When using closed baking tins, it is also possible to use tins which are thinner than the conventional tins.

Metal baking tins are most widely known and are used most often. Rigid baking tins made from composite material may also be used. These are commercially available from, for example, Clean Baking Products Belgie, Zwijndrecht, Belgium).

By producing the trays in which the upright walls are folded back around the element, there are parts of the element in the corners of the tray which are not covered by foil. It is possible to arrange the securing elements (84) in the corners of the baking tin, so that the elements do not damage the foil of the tray. If the securing means are not, or not solely, arranged in the corners, it is also possible to provide recesses at other locations in the border of the foil in order to prevent the foil from becoming damaged by the elements of the baking tin. Usually, the foil is sufficiently strong and the tray is only removed from the baking tin sporadically, so therefore no recesses are provided in the foil at those locations where the tray comes into contact with the securing elements in typical embodiments.

The trays with the reinforcement and the element are already preformed, in contrast to a number of prior-art baking tins which consist of a flat piece of foil which is cut out and comprises folds, so that the shape is only produced when the foil is introduced into the baking tin.

The baking tins and matching trays which fit the baking tin are removably secured to each other in a mechanical way. In fact, a mechanical securing arrangement is provided in the baking tin for the tray, so that the tray remains in the baking tin when a loaf of baked bread is removed from the baking tin with the tray. This prevents the loaf of baked bread from being removed together with the tray. The securing arrangement is removable, so that a tray can be replaced in case of wear, damage or significant soiling, whereas the baking tin can be re-used. With the methods of the present invention, it is not necessary to remove the tray after each baking operation. After the loaf of bread has been removed, the baking tin with the tray which is secured therein may optionally be cleaned and then be filled again with dough.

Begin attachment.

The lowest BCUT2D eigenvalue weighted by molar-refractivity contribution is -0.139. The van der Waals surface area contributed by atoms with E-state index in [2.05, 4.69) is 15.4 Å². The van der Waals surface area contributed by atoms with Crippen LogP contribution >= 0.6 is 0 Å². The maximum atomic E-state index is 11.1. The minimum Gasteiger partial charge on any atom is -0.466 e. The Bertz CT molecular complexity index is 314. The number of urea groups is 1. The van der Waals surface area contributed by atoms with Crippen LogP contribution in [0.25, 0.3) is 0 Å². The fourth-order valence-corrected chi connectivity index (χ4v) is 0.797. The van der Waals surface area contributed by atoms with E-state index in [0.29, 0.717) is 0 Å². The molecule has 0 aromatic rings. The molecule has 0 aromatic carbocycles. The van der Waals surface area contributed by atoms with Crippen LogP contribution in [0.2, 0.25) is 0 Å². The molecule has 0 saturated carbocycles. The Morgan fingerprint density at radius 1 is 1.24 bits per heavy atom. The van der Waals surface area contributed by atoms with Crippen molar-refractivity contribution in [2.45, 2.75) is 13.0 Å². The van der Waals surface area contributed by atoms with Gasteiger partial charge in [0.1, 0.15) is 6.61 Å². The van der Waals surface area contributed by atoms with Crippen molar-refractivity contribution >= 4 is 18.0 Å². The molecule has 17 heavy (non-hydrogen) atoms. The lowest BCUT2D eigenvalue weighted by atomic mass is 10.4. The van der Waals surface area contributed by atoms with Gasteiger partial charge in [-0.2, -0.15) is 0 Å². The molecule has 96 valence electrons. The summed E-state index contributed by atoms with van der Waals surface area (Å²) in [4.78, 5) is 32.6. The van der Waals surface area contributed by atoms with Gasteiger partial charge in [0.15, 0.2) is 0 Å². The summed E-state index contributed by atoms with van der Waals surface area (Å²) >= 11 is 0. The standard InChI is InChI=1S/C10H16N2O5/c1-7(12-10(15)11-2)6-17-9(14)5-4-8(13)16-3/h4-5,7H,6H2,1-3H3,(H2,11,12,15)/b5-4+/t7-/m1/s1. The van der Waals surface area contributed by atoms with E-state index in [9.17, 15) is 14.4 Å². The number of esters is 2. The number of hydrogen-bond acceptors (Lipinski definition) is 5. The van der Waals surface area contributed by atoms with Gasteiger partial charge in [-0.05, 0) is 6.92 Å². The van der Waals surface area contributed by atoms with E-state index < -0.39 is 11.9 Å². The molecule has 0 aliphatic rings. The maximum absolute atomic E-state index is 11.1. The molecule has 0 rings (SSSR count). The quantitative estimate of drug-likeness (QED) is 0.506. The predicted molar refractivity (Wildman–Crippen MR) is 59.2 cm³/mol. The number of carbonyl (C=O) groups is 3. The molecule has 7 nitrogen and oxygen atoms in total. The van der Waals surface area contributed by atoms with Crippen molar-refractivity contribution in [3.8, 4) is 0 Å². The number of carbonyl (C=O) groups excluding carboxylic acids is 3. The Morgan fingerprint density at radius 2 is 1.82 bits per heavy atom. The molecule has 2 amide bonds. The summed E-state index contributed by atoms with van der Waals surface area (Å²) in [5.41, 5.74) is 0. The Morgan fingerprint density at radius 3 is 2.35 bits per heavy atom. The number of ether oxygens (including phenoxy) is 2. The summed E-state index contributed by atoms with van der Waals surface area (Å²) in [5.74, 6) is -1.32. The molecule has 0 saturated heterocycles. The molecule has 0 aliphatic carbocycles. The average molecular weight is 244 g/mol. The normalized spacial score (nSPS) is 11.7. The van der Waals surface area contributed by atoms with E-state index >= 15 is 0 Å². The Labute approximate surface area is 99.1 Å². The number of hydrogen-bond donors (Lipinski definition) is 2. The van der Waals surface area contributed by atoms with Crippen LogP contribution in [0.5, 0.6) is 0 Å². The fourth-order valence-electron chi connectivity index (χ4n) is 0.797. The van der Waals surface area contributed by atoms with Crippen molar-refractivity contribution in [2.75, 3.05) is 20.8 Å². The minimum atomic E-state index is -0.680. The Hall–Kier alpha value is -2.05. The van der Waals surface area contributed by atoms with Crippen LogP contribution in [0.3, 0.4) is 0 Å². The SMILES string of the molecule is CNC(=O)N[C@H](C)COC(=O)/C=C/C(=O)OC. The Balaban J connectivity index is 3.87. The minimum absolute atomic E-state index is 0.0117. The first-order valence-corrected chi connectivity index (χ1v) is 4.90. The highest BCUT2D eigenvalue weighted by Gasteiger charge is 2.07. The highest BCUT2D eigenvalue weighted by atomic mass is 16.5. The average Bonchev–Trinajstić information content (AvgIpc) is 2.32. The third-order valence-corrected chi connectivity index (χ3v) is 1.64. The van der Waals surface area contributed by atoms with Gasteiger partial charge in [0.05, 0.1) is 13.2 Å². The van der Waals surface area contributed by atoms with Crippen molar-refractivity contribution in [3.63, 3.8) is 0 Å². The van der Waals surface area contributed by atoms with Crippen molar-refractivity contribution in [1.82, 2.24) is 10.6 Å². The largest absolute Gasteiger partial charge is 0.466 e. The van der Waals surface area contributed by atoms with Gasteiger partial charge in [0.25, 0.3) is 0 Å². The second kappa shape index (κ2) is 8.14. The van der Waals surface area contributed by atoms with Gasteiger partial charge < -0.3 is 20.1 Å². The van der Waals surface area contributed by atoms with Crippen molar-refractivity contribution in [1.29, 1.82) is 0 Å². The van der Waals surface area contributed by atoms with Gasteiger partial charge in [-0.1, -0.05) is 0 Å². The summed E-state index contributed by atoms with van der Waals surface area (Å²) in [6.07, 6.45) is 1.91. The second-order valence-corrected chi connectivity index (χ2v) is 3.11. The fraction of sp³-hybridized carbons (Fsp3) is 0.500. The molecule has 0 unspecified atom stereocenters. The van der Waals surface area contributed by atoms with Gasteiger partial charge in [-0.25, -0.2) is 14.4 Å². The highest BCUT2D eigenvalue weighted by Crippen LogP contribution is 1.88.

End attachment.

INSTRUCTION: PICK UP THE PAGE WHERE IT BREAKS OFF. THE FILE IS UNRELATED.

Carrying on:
For the purpose of mechanical attachment, the tray and baking tin contain elements which make removable mechanical attachment possible. As a result of the presence of the reinforcing element around the edge of the tray, it is sufficient to provide securing means at a limited number of positions on the baking tin in order to secure the tray in the baking tin, and to ensure that the tray is not removed from the tin when the bread loaf is being lifted out.

Two elements, one on each of the short sides of the baking tin, may already suffice to retain the tray via the element.

In alternative embodiments, several elements (4, 6, 8 or more) are used which are provided on the short and/or long sides of the baking tin (e.g. one element on each of the four sides; two elements on the two long sides; one element on both short sides and two elements on the two long sides, one element in each corner and two elements on the two long sides).

Various types of element may be devised, as long as they keep the tray in the baking tin when a loaf of baked bread is lifted from the tray.